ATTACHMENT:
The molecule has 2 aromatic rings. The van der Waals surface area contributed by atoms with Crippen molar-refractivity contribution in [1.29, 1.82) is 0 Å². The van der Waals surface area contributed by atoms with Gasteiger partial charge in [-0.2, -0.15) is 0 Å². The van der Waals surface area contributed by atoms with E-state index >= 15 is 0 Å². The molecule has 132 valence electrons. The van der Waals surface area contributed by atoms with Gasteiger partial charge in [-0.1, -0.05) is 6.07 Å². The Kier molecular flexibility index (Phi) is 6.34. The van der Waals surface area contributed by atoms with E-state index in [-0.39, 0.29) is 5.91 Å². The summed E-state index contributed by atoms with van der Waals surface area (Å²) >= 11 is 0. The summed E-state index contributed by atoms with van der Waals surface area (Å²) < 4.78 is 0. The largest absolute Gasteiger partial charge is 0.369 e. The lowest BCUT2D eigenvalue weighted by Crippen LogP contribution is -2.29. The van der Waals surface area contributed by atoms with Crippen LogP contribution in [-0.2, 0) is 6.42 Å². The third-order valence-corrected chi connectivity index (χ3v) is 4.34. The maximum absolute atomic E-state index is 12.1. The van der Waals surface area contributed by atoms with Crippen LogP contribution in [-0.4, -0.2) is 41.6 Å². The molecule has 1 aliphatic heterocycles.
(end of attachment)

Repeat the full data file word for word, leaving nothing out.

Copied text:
The molecule has 2 aromatic rings. The van der Waals surface area contributed by atoms with Crippen molar-refractivity contribution in [1.29, 1.82) is 0 Å². The van der Waals surface area contributed by atoms with Gasteiger partial charge in [-0.2, -0.15) is 0 Å². The van der Waals surface area contributed by atoms with E-state index >= 15 is 0 Å². The molecule has 132 valence electrons. The van der Waals surface area contributed by atoms with Gasteiger partial charge in [-0.1, -0.05) is 6.07 Å². The Kier molecular flexibility index (Phi) is 6.34. The van der Waals surface area contributed by atoms with E-state index in [-0.39, 0.29) is 5.91 Å². The summed E-state index contributed by atoms with van der Waals surface area (Å²) >= 11 is 0. The summed E-state index contributed by atoms with van der Waals surface area (Å²) < 4.78 is 0. The largest absolute Gasteiger partial charge is 0.369 e. The lowest BCUT2D eigenvalue weighted by Crippen LogP contribution is -2.29. The van der Waals surface area contributed by atoms with Crippen LogP contribution in [-0.2, 0) is 6.42 Å². The third-order valence-corrected chi connectivity index (χ3v) is 4.34. The maximum absolute atomic E-state index is 12.1. The van der Waals surface area contributed by atoms with Crippen LogP contribution in [-0.4, -0.2) is 41.6 Å². The molecule has 1 aliphatic heterocycles.